This year, Flash Art is be­hind the elab­o­rate fire­works dis­play that will be light­ing up Abu Dhabi’s sky come mid­night tonight. The com­pany has spent months pro­duc­ing the show for the Depart­ment of Cul­ture and Tourism, which is over­see­ing the Cor­niche fes­tiv­i­ties.

“A re­hearsal is im­pos­si­ble be­cause once those fire­works are set off, then that’s it, they’re gone,” says Skalski. “You can­not check to see how the fi­nal show will look, as you can with a light or laser show. We can­not see the fi­nal ef­fect ex­cept for that one time, at show time. So, we have to trust in our de­sign­ers and pro­duc­ers that they will achieve the ef­fect de­sired.”

Shows as big as those held on New Year’s Eve in­cor­po­rate mul­ti­ple el­e­ments and fire­works are just one of those. There’s also the mu­sic to be con­sid­ered, and this year, there’s a flame show near the main stage set up in the shal­lows off the Cor­niche.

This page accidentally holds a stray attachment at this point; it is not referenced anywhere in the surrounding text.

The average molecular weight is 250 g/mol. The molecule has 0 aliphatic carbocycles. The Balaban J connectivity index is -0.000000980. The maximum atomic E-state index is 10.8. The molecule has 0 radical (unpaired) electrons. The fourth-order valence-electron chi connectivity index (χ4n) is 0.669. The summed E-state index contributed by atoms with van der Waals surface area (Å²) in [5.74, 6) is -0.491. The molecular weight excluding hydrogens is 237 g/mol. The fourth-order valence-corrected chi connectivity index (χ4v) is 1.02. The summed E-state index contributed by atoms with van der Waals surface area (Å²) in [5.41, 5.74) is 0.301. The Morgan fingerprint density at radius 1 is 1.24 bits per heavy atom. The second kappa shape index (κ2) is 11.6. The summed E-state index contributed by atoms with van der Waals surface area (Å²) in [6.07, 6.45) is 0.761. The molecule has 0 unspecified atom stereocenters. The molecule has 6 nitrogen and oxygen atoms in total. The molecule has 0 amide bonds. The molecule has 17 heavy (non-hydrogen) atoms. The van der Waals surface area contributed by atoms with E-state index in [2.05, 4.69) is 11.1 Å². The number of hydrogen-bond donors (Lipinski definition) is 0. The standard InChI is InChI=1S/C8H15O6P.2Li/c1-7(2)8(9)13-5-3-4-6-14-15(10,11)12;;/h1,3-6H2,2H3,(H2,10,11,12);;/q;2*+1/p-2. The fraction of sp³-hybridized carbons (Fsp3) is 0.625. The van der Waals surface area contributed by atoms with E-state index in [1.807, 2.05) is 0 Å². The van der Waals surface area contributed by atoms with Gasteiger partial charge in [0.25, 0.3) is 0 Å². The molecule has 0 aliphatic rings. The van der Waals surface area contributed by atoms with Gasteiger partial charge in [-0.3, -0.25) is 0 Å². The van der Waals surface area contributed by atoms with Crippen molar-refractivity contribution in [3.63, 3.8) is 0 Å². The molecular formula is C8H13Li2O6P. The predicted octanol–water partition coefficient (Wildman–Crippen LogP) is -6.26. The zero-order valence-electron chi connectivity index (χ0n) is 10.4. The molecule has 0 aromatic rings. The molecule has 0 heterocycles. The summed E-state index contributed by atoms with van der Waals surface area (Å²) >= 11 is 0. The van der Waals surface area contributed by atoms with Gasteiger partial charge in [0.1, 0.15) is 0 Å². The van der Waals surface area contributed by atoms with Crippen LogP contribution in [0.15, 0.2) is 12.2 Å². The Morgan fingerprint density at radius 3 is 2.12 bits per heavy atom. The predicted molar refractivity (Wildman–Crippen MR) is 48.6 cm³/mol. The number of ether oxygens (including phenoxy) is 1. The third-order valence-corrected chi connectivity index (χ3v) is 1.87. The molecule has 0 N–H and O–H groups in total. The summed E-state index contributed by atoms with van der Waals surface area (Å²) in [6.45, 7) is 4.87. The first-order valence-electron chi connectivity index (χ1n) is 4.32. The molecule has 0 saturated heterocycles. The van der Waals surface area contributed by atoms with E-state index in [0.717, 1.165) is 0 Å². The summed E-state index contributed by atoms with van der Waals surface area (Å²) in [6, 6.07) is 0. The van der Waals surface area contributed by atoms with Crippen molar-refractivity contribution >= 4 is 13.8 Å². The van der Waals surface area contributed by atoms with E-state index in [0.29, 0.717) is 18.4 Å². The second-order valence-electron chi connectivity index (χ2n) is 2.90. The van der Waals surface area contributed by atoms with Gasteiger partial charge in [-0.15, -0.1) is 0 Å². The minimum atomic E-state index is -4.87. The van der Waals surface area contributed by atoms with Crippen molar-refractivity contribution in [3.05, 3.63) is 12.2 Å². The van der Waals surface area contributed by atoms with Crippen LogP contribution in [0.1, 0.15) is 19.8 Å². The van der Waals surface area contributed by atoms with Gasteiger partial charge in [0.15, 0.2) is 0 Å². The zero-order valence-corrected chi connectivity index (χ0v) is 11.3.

“Our job is to de­sign the fire­works dis­play, de­pend­ing on the colours and shapes of the re­sult­ing bursts, and de­sign­ing that into se­quences, so that spe­cific colours and shapes launch at spe­cific times along with the mu­sic,” says Skalski.

The end re­sult is dis­cussed with the client – in this case, it’s the city of Abu Dhabi – and the fire­works be­come part of the big­ger pic­ture.

It all starts with the mu­sic. It’s al­ways pretty im­por­tant be­cause with­out the mu­sic, we can’t do any­thing

This year, three months of prepa­ra­tion went into the New Year’s Eve show along Abu Dhabi’s Cor­niche, says Farah Al Bak­oush, spokes­woman for the DCT.

“The fire­works will last for 10 min­utes, syn­chro­nised with mu­sic, across a 2.2 kilo­me­tre stretch over the Cor­niche and re­leased from the wa­ter, from 15 barges,” she says. “The show will be vis­i­ble from most of the ar­eas across the Cor­niche.”

And where did all those fire­works come from? “Al­most 90 per cent of fire­works in the world come from China,” Skalski says. “It’s a big man­u­fac­tur­ing coun­try with a big tra­di­tion of fire­works over there and China is our main source.”

In­deed, the Chi­nese in­vented fire­works some­where around 960 and 1279 AD. They shot off fire­works to ward off evil spir­its and used them dur­ing cel­e­bra­tions like the em­peror’s birthdays and Chi­nese hol­i­days, and they re­fer to the cel­e­bra­tory sky light­en­ing demon­stra­tion as a “fire drug”.